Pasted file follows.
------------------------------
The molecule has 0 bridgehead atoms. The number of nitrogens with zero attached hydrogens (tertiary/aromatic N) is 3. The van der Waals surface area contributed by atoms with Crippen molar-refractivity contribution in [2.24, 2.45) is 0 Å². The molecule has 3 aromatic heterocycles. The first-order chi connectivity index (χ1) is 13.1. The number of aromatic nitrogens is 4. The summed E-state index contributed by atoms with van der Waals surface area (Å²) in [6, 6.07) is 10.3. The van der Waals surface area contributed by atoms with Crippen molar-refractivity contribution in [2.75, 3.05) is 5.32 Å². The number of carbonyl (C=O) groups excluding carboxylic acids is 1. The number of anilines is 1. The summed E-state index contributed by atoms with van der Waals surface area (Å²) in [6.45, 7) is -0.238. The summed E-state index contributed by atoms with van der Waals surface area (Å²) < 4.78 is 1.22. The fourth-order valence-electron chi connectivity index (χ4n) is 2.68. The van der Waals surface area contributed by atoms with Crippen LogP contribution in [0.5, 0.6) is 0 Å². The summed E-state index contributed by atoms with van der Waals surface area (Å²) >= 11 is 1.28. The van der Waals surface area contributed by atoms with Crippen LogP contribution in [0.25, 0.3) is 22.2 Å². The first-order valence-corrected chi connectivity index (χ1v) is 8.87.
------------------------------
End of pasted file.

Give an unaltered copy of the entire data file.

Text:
The molecule has 0 bridgehead atoms. The number of nitrogens with zero attached hydrogens (tertiary/aromatic N) is 3. The van der Waals surface area contributed by atoms with Crippen molar-refractivity contribution in [2.24, 2.45) is 0 Å². The molecule has 3 aromatic heterocycles. The first-order chi connectivity index (χ1) is 13.1. The number of aromatic nitrogens is 4. The summed E-state index contributed by atoms with van der Waals surface area (Å²) in [6, 6.07) is 10.3. The van der Waals surface area contributed by atoms with Crippen molar-refractivity contribution in [2.75, 3.05) is 5.32 Å². The number of carbonyl (C=O) groups excluding carboxylic acids is 1. The number of anilines is 1. The summed E-state index contributed by atoms with van der Waals surface area (Å²) in [6.45, 7) is -0.238. The summed E-state index contributed by atoms with van der Waals surface area (Å²) < 4.78 is 1.22. The fourth-order valence-electron chi connectivity index (χ4n) is 2.68. The van der Waals surface area contributed by atoms with Crippen LogP contribution in [0.5, 0.6) is 0 Å². The summed E-state index contributed by atoms with van der Waals surface area (Å²) >= 11 is 1.28. The van der Waals surface area contributed by atoms with Crippen LogP contribution in [0.25, 0.3) is 22.2 Å². The first-order valence-corrected chi connectivity index (χ1v) is 8.87.